As former Fed Chief "Easy Al" Greenspan used to say,
I guess I should warn you. If I turn out to be particularly clear, you've probably misunderstood what I've said.
Recognizing the fact that financial markets place a heavy value on their words, former Fed chiefs Arthur Burns and Paul Volcker were known for blowing smoke, both literally and figuratively, when appearing before Congress, in order to prevent their words from becoming self-fulfilling prophecies. They developed a language called "Fed-speak," which is the use of ambiguous and cautious statements that are purposefully made to obscure the meaning of a statement. Greenspan is credited with turning Fed-speak into a fine art form.
Having served under six presidents in four different jobs, Greenspan became one of the most entrenched and powerful figures in Washington. He was a shrewd political operator, a man who was handed his job by political allies in exchange for political loyalty. Greenspan used to hold his cards very tight. The secret meetings he held with presidents and the secret deals he offered them only added to his mystique. By custom, Greenspan could overrule the other Fed governors, which meant that he controlled a critical portion of the world's money supply, and he could use this leverage to influence public opinion ahead of an election.
On June 7th, Greenspan's protégé, Fed chief Ben "Bubbles" Bernanke, spoke to a congressional panel, and traders were listening carefully to his every word, trying to discern if the Fed would unleash QE3 ahead of the upcoming elections set for Nov 6th. The Fed could pump up the money supply, buy more Treasury bonds, and in turn, jolt the stock market sharply higher. In theory, a stock market rally could boost consumer confidence, and influence American public opinion into thinking that an economic recovery is on the horizon.
As always, the Federal Reserve remains prepared to take action as needed to protect the US financial system and the economy in the event that financial stresses escalate
Bernanke told the Joint Economic Committee. That suggested the Fed would only unleash the nuclear option, "quantitative easing" [QE], if (1) Greece opted to leave the Euro, or (2) if European politicians failed to hook up the zombie banks in Italy and Spain to artificial life support.
If neither of these "Black Swan" events were to occur, then in the opinion of Global Money Trends, the Fed is expected to stay politically neutral ahead of the Nov 6th elections and abstain from a third round of QE. Staying neutral could include a token gesture to extend the Fed's "Zero Interest Rate Policy" [ZIRP] beyond 2014. Extending "Operation Twist," in which the Fed sells short-term notes and swaps into longer-term bonds, would help keep bond yields submerged at artificially low levels. However, neither of these token gestures would materially increase the money supply, which is what Wall Street and Gold Bugs are thirsting for.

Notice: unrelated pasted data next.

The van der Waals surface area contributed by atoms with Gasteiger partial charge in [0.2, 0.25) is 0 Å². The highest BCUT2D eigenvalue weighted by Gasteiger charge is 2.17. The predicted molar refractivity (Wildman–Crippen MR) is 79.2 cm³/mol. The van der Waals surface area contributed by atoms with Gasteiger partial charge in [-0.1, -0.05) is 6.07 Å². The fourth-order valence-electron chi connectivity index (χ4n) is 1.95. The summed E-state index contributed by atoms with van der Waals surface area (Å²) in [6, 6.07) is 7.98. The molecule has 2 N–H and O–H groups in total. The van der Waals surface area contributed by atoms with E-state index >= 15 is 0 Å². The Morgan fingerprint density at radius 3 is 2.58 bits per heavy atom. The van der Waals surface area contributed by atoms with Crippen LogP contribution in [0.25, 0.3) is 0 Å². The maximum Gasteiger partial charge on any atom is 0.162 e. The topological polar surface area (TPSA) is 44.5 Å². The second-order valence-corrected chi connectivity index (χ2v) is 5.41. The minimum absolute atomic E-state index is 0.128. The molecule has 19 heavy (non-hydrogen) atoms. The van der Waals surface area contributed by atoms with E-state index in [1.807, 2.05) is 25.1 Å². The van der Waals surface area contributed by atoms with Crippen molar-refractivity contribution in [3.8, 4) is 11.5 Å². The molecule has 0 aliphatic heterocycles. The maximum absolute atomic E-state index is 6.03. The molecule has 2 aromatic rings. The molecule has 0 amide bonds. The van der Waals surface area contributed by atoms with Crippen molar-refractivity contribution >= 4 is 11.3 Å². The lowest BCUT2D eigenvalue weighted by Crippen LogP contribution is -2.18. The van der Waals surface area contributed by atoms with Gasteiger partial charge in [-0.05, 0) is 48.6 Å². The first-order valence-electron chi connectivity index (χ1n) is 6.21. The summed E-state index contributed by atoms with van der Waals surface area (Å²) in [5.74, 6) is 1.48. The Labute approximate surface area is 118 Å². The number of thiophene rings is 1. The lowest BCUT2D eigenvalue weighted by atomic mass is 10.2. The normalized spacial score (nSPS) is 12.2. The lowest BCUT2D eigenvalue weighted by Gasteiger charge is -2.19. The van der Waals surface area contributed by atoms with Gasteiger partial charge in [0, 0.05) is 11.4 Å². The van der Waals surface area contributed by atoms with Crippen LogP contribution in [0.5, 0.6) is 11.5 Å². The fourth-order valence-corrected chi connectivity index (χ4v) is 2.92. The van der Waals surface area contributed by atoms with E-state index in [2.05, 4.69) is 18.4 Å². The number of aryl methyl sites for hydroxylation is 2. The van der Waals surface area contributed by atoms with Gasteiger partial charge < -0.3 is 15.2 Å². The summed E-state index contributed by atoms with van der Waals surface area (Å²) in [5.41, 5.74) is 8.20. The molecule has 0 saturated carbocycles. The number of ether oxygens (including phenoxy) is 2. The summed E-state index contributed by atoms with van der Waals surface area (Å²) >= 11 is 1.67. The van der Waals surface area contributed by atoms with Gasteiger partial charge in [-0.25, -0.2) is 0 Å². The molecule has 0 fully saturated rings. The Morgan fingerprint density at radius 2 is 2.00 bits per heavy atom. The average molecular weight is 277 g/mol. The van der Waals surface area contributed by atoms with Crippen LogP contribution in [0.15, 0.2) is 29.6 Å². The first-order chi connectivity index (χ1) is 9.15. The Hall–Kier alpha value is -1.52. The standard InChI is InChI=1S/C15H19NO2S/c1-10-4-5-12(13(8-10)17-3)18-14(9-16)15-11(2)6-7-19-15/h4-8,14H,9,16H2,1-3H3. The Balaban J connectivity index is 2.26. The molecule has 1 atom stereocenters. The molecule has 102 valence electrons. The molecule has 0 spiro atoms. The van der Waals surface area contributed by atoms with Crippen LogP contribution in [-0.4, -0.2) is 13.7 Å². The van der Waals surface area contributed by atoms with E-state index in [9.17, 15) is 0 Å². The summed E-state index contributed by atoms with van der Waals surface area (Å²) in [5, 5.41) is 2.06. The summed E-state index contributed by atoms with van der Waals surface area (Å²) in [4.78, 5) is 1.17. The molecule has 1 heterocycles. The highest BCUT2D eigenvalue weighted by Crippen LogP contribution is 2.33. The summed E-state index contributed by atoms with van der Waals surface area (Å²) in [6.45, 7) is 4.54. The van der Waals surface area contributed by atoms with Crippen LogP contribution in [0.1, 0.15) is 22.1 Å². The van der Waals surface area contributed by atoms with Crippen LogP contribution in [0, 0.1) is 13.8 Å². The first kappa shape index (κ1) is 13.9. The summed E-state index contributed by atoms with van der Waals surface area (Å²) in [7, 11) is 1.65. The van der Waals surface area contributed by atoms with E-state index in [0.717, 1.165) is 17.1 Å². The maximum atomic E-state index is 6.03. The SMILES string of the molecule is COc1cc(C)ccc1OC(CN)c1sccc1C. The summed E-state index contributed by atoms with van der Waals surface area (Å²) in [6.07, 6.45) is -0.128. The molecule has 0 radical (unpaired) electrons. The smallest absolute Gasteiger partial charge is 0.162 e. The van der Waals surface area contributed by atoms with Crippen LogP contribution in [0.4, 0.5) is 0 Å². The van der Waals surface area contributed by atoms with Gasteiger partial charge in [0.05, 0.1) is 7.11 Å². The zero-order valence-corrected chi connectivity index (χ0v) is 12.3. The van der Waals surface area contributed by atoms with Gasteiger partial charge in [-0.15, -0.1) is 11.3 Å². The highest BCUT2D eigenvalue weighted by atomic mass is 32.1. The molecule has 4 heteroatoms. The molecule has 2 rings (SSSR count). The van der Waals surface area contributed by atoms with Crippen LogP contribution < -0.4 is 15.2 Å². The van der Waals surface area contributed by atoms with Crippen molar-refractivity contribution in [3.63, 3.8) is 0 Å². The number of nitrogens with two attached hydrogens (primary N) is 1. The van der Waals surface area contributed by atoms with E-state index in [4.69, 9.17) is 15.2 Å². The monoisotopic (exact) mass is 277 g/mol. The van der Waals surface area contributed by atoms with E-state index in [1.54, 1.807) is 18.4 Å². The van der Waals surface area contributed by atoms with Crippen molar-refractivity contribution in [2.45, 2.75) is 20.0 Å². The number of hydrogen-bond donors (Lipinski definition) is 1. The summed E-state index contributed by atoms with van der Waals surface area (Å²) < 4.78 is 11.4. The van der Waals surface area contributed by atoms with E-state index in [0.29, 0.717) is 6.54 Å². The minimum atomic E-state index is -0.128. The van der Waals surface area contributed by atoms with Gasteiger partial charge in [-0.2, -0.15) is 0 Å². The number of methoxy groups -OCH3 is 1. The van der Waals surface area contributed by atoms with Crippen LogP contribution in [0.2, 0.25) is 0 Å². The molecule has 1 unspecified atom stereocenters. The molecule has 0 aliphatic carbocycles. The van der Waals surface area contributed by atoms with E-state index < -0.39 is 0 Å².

Bernanke did say to a skeptical Republican Congress that QE3 could inflate the value of the stock market:
...and therefore, increase wealth effects for consumers in order to spur more spending.
That's a dubious claim, since the top 10% of the richest Americans control 80% of the listed shares on the NYSE and Nasdaq. Only the wealthiest Americans benefit from QE. The rest of the US population gets stuck with paying higher gasoline prices at the pump with QE.
However, Bernanke did pour some cold water on the simmering speculation over QE3:
There may be some diminishing returns to further [QE] action. I'd be much more comfortable if Congress would take some of the burden from us.
Republicans at the hearing were quick to criticize the Fed chief, saying that QE3 would be tantamount to spiking the punch bowl in order to help the Democrats and President Barack Obama ahead of the upcoming Nov 6th elections. Texas Rep. Kevin Brady said:
I wish you would take QE3 off the table. I wish you would look the markets in the eye and say that the Fed has done too much.
The month of May and the first week of June were brutal for President Barack Obama. Government apparatchiks said that the U.S. economy grew at a sluggish +1.9% annual rate in the first quarter of 2012. Worse yet, the U.S economy, which created an average of 226,000 jobs per month in the first quarter, only created an average of 73,000 in April and May. Alarmed by the ominously weak U.S. jobs report, the Dow Jones industrial nosedived on June 1st, plunging 275 points lower, its biggest daily loss since last November. The sudden selloff towards the 12,000 level wiped out the Dow's gains for the year. Also signaling fears of a recession, the yield on the 10-year Treasury note fell below 1.50%, a record low.